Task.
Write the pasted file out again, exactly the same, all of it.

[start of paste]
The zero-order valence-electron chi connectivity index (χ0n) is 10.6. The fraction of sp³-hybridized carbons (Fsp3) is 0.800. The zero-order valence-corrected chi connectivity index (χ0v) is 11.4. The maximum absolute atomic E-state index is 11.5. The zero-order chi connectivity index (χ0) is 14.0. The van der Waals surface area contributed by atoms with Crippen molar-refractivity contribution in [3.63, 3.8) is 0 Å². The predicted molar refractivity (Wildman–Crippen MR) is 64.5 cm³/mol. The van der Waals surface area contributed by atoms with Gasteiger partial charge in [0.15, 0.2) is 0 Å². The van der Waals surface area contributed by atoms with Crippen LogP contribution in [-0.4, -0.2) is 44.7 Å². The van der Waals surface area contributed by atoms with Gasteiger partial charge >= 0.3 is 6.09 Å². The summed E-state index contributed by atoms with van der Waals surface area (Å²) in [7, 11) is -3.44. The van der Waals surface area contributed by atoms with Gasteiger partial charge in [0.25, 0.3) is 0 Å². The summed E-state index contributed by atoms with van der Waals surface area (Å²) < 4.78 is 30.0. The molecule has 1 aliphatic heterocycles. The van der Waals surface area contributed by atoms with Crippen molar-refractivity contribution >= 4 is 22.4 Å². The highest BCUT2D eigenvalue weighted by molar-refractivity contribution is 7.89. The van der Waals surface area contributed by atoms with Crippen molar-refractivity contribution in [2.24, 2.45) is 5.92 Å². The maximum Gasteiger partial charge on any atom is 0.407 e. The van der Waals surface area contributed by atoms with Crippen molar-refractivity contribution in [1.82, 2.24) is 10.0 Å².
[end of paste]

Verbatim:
The zero-order valence-electron chi connectivity index (χ0n) is 10.6. The fraction of sp³-hybridized carbons (Fsp3) is 0.800. The zero-order valence-corrected chi connectivity index (χ0v) is 11.4. The maximum absolute atomic E-state index is 11.5. The zero-order chi connectivity index (χ0) is 14.0. The van der Waals surface area contributed by atoms with Crippen molar-refractivity contribution in [3.63, 3.8) is 0 Å². The predicted molar refractivity (Wildman–Crippen MR) is 64.5 cm³/mol. The van der Waals surface area contributed by atoms with Gasteiger partial charge in [0.15, 0.2) is 0 Å². The van der Waals surface area contributed by atoms with Crippen LogP contribution in [-0.4, -0.2) is 44.7 Å². The van der Waals surface area contributed by atoms with Gasteiger partial charge >= 0.3 is 6.09 Å². The summed E-state index contributed by atoms with van der Waals surface area (Å²) in [7, 11) is -3.44. The van der Waals surface area contributed by atoms with Gasteiger partial charge in [0.25, 0.3) is 0 Å². The summed E-state index contributed by atoms with van der Waals surface area (Å²) < 4.78 is 30.0. The molecule has 1 aliphatic heterocycles. The van der Waals surface area contributed by atoms with Crippen molar-refractivity contribution >= 4 is 22.4 Å². The highest BCUT2D eigenvalue weighted by molar-refractivity contribution is 7.89. The van der Waals surface area contributed by atoms with Crippen molar-refractivity contribution in [2.24, 2.45) is 5.92 Å². The maximum Gasteiger partial charge on any atom is 0.407 e. The van der Waals surface area contributed by atoms with Crippen molar-refractivity contribution in [1.82, 2.24) is 10.0 Å².